computer programs: itself a product of their evolution. In one respect a program
can indeed be seen as a set of instructions (e.g., upwards to the user, and originally
downward to machine operators when they were in service). With the development
of compilers, however, the 'downward' function of the program has been restricted
to that of a set of ciphers (cf. [32], pp. 88ff).
27. In other words, this argument brings us down to Wittgenstein's discussion of the
logico-grammatical difference between reasons and causes. See [2], Chap. 4.
[1] Baker, G. P. and P. M. S. Hacker, Wittgenstein: Understanding and Meaning,
Basil Blackwell, Oxford, 1980.
[2] Baker, G. P. and P. M. S. Hacker, Rules, Grammar and Necessity, Basil Black-
well, Oxford, 1986.
[3] Carpenter, B. E. and R. W. Doran (eds.), A. M. Turing's ACE Report of 1946 and
Other Papers, The MIT Press, Cambridge, Massachusetts, 1986.
[4] Chaitin, G., "Randomness and mathematical proof," Scientific American, vol.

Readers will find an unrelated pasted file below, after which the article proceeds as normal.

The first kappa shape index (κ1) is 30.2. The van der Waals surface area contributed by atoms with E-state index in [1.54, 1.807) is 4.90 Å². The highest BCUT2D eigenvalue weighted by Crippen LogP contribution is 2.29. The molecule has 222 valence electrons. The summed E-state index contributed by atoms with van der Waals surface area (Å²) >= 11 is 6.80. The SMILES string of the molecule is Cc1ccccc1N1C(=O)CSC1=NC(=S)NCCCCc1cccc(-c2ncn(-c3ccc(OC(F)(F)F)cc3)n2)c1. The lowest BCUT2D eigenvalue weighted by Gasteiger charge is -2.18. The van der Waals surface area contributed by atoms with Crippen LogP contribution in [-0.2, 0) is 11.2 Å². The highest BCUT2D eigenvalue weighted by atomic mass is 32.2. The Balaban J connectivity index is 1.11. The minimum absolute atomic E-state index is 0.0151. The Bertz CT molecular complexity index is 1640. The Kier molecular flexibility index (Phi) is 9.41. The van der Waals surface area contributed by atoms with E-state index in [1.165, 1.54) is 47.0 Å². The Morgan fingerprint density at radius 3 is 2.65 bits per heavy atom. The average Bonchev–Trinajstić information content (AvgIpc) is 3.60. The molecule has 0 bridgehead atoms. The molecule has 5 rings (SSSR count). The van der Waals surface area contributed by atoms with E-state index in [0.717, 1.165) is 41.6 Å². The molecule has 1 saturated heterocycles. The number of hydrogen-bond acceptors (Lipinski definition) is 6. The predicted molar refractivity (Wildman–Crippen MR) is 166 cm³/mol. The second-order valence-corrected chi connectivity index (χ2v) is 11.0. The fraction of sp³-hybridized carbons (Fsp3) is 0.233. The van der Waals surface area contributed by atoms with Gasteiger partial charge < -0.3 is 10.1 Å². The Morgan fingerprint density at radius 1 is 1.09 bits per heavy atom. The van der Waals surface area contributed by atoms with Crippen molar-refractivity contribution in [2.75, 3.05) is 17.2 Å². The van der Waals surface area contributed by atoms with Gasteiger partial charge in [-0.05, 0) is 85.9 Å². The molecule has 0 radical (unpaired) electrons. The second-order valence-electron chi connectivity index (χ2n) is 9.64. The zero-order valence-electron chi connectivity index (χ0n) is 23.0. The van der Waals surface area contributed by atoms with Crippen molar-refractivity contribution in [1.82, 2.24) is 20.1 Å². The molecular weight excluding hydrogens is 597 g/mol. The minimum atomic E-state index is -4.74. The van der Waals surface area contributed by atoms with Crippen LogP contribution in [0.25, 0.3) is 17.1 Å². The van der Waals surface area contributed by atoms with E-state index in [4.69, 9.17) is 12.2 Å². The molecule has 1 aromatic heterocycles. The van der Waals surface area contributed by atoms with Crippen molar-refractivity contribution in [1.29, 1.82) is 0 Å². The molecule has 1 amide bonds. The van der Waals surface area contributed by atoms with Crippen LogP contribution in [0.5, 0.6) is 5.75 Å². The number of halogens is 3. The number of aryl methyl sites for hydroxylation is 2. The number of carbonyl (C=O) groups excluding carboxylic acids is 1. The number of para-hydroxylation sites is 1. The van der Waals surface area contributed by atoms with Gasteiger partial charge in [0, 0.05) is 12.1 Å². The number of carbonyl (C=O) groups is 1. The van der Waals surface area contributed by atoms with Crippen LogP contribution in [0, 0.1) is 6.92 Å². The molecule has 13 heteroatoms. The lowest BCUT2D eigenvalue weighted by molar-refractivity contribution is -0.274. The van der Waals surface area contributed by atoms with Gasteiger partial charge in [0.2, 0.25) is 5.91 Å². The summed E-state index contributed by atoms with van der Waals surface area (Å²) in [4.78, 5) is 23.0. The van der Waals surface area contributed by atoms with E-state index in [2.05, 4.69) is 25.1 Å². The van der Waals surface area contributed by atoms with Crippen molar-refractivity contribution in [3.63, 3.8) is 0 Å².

CCXXXII (1975).
[5] Church, Alonzo, "An unsolvable problem of elementary number theory," Ameri-
can Journal of Mathematics, vol. 58 (1936), reprinted in [7].
[6] Church, Alonzo, "The constructive second number class," Bulletin of the Ameri-
can Mathematical Society, vol. 44 (1938).
[7] Davis, Martin, The Undecidable, Raven Press, New York, 1965.
[8] Davis, Martin, "What is a Computation?", in Mathematics Today, ed., Lynn
Arthur Steen, Springer Verlag, New York, 1978.
[9] Davis, Martin, "Why Gό del didn't have Church's Thesis," Information and Con 
trol, vol. 54 (1982).
[10] Dennett, Daniel, "Why the law of effect will not go away," in Brainstorms, The
Harvester Press, Sussex, 1981.
[11] Gό del, Kurt, "On formally undecidable propositions of Principia mathematica and
related systems I " (1931), in Kurt G del: Collected Works, vol. 1, eds., Solomon